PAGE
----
CXCL12 acts synergistically with vascular endothelial growth factor to amplify angiogenic processes (41, 42). Therefore, transfection of tumor cells with this chemokine may lead to enhanced tumor growth through stimulation of angiogenesis. However, this effect may be counterbalanced by inhibition of tumor growth through chemoattraction of leukocytes into the tumor area by the chemokine. In this respect, mouse leukemia and melanoma cells transfected with human CXCL12 were rejected following injection into syngeneic mice (43). Furthermore, therapeutic vaccination of mice bearing established tumors resulted in effective tumor rejection. Rejection most likely was mediated by CTL (43). Similarly, in mice immunized with tumor cells that were transfected with CXCL12, tumors regressed, and this effect was enhanced by IL-2 or GM-CSF (44). These studies, combined with our demonstration of chemotactic effects of the chemokine on human CTL in the reconstruct, emphasize the potential usefulness of this chemokine in immunotherapeutic treatment of cancer patients. Thus, patients may be vaccinated with CXCL12-transduced tumor cells or tumor-associated Ags fused to CXCL12; alternatively, patients may be treated with anti-tumor Ab/CXCL12 fusion protein that will attract lymphocytes to the tumor area (1, 8, 9). However, patients will have to be selected for expression of CXCL12 by tumor cells and CXCR4 by T cells. Thus, patients’ treatment may have to be individualized.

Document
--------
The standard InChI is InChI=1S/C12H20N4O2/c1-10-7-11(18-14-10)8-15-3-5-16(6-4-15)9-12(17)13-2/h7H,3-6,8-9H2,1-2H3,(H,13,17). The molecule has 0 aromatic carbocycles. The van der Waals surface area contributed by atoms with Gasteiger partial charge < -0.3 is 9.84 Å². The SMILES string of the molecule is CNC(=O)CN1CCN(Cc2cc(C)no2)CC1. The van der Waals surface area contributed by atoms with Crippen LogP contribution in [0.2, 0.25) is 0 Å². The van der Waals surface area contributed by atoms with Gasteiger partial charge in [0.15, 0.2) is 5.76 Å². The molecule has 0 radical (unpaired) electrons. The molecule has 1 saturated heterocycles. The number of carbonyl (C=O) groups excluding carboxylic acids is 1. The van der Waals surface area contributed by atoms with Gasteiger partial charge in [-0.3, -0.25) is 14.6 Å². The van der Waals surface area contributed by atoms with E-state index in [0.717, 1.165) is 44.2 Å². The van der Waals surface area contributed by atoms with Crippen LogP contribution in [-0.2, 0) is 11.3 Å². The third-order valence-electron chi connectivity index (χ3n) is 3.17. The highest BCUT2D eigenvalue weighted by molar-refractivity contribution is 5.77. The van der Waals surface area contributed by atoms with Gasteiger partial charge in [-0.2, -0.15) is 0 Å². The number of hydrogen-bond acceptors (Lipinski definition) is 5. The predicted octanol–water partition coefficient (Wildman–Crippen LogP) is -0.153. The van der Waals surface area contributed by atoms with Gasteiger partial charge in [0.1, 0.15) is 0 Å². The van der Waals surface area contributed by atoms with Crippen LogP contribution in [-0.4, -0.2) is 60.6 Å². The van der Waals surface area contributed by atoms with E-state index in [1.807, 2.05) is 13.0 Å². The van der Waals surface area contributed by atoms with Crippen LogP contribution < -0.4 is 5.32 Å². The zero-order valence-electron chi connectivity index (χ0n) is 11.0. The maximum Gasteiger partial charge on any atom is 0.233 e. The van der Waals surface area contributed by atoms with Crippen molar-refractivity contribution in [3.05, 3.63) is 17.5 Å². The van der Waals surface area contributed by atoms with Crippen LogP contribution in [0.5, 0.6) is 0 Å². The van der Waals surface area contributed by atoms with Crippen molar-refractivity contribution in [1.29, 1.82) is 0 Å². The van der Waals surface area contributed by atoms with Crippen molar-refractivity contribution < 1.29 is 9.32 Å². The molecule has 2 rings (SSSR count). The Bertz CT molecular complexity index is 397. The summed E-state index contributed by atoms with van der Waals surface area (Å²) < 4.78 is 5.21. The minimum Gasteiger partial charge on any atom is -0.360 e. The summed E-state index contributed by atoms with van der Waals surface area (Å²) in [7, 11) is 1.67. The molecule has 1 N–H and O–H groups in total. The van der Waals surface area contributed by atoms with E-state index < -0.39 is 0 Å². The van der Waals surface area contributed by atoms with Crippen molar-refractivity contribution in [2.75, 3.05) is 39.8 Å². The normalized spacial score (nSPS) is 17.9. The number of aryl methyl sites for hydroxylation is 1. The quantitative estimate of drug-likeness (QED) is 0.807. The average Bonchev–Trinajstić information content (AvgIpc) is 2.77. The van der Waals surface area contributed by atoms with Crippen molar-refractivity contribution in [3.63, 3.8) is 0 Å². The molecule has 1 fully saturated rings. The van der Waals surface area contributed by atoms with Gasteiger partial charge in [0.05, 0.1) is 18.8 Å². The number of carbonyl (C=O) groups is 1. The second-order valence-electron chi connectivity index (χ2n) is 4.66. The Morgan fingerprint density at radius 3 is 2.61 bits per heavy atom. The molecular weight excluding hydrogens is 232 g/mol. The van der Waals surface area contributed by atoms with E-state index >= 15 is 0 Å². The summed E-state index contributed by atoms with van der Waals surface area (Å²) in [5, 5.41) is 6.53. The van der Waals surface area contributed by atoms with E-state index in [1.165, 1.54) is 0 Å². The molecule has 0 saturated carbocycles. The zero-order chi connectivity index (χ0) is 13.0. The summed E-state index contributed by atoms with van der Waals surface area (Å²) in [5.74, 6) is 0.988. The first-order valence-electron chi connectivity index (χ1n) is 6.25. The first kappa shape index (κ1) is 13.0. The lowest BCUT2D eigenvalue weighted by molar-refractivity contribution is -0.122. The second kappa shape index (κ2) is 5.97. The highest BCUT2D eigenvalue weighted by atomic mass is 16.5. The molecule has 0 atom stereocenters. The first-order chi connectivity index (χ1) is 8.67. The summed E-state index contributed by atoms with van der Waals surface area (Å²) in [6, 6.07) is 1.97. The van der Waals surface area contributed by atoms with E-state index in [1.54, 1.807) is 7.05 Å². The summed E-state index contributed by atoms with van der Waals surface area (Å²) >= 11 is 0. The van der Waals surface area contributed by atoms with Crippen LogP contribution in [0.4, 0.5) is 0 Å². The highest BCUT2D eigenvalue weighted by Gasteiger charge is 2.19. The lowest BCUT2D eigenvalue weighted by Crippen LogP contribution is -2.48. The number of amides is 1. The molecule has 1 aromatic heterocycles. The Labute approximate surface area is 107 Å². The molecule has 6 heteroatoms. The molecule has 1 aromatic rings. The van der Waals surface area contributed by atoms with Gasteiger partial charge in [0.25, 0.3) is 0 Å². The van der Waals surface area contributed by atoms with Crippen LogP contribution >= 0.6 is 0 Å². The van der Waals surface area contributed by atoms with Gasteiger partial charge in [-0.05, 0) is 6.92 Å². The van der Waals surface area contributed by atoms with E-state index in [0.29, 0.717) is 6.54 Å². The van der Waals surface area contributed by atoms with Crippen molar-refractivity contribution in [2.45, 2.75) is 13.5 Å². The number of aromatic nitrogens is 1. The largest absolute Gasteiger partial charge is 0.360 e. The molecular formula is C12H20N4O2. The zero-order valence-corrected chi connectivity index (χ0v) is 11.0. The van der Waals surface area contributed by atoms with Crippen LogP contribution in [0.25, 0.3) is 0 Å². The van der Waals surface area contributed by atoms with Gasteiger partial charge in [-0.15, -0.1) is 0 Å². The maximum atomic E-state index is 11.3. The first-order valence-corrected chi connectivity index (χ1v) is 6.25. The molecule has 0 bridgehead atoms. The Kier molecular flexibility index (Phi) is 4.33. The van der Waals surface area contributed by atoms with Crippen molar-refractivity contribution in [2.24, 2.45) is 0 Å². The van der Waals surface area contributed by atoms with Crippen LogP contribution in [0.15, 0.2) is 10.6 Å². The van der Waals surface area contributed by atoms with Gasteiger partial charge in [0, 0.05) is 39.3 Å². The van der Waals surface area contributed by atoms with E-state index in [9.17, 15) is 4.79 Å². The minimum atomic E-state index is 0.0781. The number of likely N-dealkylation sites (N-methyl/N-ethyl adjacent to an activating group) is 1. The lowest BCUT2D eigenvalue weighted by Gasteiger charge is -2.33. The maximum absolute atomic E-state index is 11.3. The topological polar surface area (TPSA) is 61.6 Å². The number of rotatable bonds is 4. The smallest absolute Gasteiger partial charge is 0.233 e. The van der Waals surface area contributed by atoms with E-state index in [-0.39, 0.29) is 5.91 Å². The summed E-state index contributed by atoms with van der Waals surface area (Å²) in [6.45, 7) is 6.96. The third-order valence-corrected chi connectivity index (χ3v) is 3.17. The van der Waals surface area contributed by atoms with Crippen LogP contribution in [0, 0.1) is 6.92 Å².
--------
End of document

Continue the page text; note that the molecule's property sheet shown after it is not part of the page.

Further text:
In addition to therapeutic implications, our study has prognostic potential. Thus, infiltration of melanoma lesions with T lymphocytes is an independent and favorable prognostic biomarker (45, 46, 47, 48), and CXCL12 expression by tumor cells of primary lesions as assessed by immunohistochemistry should be explored for its association with prognosis.
We thank Dr. Wolfgang Weninger of The Wistar Institute for critically reading this manuscript.
The authors have no financial conflict of interest.
The costs of publication of this article were defrayed in part by the payment of page charges. This article must therefore be hereby marked advertisement in accordance with 18 U.S.C. Section 1734 solely to indicate this fact.
↵1 This work was supported by Specialized Program of Research Excellence Grant P50 CA93372 and Grant CA10815 from the National Institutes of Health and by the Commonwealth Universal Research Enhancement Program, Pennsylvania Department of Health.
↵2 Address correspondence and reprint requests to Dr. Dorothee Herlyn, The Wistar Institute, 3601 Spruce Street, Philadelphia, PA 19104. E-mail address:
↵3 Abbreviations used in this paper: LAK, lymphokine-activated killer; DC, dendritic cell.
- Received October 5, 2004.
- Accepted February 23, 2005.
- Copyright © 2005 by The American Association of Immunologists